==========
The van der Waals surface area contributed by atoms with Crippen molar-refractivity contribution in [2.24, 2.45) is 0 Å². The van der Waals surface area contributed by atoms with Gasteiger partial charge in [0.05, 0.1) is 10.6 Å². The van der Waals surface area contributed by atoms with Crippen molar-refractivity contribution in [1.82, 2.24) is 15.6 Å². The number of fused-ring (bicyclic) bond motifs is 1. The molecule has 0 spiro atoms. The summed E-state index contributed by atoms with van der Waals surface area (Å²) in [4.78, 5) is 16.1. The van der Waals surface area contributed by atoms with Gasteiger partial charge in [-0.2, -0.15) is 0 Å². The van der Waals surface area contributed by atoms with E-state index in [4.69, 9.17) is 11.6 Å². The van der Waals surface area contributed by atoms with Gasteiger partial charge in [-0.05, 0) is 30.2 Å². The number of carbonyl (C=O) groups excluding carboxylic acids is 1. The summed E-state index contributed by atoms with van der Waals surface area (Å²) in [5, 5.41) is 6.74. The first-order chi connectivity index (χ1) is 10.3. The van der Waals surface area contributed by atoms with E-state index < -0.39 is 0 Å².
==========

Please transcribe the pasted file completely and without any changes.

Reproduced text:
The van der Waals surface area contributed by atoms with Crippen molar-refractivity contribution in [2.24, 2.45) is 0 Å². The van der Waals surface area contributed by atoms with Gasteiger partial charge in [0.05, 0.1) is 10.6 Å². The van der Waals surface area contributed by atoms with Crippen molar-refractivity contribution in [1.82, 2.24) is 15.6 Å². The number of fused-ring (bicyclic) bond motifs is 1. The molecule has 0 spiro atoms. The summed E-state index contributed by atoms with van der Waals surface area (Å²) in [4.78, 5) is 16.1. The van der Waals surface area contributed by atoms with Gasteiger partial charge in [-0.2, -0.15) is 0 Å². The van der Waals surface area contributed by atoms with E-state index in [4.69, 9.17) is 11.6 Å². The van der Waals surface area contributed by atoms with Gasteiger partial charge in [-0.05, 0) is 30.2 Å². The number of carbonyl (C=O) groups excluding carboxylic acids is 1. The summed E-state index contributed by atoms with van der Waals surface area (Å²) in [5, 5.41) is 6.74. The first-order chi connectivity index (χ1) is 10.3. The van der Waals surface area contributed by atoms with E-state index < -0.39 is 0 Å².